Urinary polyclonal light chains are low to middle molecular weight proteins, filtered at the glomerular level and reabsorbed in the tubules by megalin-cubulin receptors.22–25 In diabetes, the presence of polyclonal light chains is predictive of nephropathy in the absence of albuminuria.26 They herald systemic inflammation and progression of renal injury to chronic renal failure.27 The aim of the present study was to evaluate proteinuria and urinary polyclonal light chains in acute and chronic cerebrovascular disease.
Five-hundred and fifty patients came under our observation from August 2008 to February 2010, 36/553 (0.06%) of whom bounced back. They were recruited at the Department of Emergency and Assistance or through the Ambulatory Service. They or their family gave informed written consent at admission. The study was approved by the Institutional Review Board. All the patients underwent routine blood and urine examinations, and had an electrocardiogram and computed tomography within 24–48 hours. The diagnoses were acute stroke in 139 (58 males, mean age 75.01, standard deviation [SD] ± 10.85, 81 females, mean age 80.27 ± 9.04), Glasgow Coma Scale (GCS) 11.67 ± 2.94; chronic cerebral vascular disease in 361 (162 males, mean age 73.78 ± 10.33, 199 females, mean age 77.61 ± 8.67), GCS 13.8 ± 2.03; and other neurologic diseases in 50 patients (23 males, mean age 51.79 ± 4.24, 27 females, mean age 51.72 ± 20.43), GCS 14.56 ± 1.61. Seventeen of 139 acute stroke cases (12%) were hemorrhagic. Blood pressure values were measured at admission by mercury sphygmomanometer.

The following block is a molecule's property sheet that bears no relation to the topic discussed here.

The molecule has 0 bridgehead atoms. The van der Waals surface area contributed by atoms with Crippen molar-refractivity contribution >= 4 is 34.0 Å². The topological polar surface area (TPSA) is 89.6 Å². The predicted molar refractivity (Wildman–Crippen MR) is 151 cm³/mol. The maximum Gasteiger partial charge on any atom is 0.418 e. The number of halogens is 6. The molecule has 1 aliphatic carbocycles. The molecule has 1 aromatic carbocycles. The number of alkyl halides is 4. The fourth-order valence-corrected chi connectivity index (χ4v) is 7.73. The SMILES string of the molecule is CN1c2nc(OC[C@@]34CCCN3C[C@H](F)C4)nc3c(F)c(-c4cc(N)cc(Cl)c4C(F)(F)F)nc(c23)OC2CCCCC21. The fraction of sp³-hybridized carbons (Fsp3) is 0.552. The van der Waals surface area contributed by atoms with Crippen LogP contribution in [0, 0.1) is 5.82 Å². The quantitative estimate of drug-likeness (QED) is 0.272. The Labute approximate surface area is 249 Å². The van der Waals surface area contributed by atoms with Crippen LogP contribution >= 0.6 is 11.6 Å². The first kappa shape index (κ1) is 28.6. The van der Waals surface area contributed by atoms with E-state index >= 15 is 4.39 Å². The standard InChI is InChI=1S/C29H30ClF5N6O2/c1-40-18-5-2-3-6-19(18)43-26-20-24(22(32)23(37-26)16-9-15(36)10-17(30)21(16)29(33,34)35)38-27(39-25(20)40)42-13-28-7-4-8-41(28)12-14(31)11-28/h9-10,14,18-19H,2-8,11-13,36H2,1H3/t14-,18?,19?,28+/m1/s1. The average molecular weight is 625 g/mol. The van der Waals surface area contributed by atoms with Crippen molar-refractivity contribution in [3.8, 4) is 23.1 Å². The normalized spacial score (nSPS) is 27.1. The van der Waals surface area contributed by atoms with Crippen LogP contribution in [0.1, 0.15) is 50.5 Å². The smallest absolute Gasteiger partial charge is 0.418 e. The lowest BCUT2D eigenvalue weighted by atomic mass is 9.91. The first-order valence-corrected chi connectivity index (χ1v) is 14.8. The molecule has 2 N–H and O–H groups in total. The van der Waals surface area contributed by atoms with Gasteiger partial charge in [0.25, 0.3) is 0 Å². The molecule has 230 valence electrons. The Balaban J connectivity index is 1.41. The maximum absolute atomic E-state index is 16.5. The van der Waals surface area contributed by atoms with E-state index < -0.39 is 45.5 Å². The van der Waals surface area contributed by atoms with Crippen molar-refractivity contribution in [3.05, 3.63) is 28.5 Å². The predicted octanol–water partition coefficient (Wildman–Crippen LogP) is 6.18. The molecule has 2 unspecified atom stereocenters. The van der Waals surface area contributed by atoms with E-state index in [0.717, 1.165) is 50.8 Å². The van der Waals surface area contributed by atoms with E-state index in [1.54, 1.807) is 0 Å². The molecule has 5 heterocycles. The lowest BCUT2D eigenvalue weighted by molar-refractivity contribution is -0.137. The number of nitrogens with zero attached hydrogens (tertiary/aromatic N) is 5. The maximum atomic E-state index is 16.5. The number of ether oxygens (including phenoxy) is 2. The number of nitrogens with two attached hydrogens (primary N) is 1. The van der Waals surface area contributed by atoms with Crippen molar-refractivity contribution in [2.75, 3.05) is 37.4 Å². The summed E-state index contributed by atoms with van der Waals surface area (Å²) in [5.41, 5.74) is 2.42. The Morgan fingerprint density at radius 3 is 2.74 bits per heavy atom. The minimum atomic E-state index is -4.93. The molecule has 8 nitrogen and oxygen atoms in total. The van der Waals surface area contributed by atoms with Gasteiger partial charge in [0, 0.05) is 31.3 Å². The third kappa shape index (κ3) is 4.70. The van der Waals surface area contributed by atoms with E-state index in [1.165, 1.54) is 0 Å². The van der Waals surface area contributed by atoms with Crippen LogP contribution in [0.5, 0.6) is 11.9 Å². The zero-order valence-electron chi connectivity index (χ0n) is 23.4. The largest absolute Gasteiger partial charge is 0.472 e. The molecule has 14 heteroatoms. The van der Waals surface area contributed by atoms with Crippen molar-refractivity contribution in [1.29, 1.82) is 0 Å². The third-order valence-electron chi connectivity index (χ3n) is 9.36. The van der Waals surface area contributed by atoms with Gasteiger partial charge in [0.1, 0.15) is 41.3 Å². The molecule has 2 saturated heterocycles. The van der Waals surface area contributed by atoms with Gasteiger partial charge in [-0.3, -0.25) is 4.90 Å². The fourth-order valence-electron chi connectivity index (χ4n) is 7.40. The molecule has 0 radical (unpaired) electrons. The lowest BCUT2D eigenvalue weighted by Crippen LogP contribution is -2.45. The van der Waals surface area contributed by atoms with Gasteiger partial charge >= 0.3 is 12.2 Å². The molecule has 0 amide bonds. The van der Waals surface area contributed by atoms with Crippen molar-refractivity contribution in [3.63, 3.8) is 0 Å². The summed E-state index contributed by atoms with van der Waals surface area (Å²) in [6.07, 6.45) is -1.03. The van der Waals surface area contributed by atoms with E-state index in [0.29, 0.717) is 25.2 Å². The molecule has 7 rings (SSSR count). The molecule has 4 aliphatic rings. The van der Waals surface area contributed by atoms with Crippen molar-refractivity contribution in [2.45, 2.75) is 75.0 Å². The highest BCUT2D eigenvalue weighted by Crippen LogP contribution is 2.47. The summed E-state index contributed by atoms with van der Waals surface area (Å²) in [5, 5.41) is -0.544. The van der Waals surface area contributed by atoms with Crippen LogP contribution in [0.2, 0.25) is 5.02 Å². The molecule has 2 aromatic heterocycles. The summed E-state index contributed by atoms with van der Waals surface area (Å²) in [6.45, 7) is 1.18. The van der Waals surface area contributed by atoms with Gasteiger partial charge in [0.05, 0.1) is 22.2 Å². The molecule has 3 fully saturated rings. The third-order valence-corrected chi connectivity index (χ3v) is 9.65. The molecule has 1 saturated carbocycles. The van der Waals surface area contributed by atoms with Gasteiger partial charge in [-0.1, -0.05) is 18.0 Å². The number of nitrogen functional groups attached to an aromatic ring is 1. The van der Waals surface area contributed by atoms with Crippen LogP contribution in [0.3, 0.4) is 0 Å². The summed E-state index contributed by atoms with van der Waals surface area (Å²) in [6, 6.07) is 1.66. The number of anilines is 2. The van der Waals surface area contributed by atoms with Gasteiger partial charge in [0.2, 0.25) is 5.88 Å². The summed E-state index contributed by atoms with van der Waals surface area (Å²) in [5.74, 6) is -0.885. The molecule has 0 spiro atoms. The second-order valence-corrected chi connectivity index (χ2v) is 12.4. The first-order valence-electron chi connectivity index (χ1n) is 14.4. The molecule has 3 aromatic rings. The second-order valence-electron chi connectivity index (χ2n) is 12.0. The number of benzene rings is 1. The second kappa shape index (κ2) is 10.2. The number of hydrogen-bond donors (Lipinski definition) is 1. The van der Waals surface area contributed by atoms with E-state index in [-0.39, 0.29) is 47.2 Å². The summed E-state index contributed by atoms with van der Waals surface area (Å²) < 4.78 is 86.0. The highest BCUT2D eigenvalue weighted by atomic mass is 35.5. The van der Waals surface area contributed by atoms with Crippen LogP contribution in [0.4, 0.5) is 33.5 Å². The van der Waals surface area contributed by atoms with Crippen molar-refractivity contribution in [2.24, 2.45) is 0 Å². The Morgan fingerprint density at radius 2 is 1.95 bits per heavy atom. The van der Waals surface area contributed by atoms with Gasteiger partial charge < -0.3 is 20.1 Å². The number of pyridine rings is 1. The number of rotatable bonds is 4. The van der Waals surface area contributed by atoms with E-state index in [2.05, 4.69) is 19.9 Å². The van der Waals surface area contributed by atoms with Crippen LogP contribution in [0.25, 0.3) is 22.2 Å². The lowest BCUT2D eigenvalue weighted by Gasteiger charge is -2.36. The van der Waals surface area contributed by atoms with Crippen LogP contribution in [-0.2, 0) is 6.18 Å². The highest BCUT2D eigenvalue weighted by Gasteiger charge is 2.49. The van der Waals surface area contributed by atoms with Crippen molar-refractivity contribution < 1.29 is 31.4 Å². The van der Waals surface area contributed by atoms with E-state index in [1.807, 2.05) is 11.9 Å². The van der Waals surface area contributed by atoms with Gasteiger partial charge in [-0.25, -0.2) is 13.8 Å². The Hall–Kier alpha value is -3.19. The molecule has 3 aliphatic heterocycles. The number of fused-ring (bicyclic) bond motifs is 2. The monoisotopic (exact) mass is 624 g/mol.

Erythrocyte sedimentation rate was performed using standard vials. Serum parameters, ie, natremia, kalemia, glycemia, urea nitrogen, and creatinemia (Cre) were detected by Cobas Integra 800 Analyzer. C-reactive protein was measured by Dade Behring BN ProSpec Nephelometer. Urinary samples were treated with 0.1 M Hepes 0.1 M and 0.2 g/L sodium azide, then frozen and stored at −20°C. Proteinuria and urinary light chains were analyzed by high-resolution agarose gel electrophoresis on Sebia Hydragel 2 IF and Hydragel 2 Bence Jones immunofixation with anti-light chain antibodies and detection by a semiautomatic Hydrasis system. Some samples were analyzed by nephelometric immunoassay with specific anti-free light chain antibodies. The assay sensitivity was <1 mg/L. Normal ranges for the studied parameters are reported in Table 1. Urinary tract infection and Bence Jones-positive samples were excluded from the statistical analysis.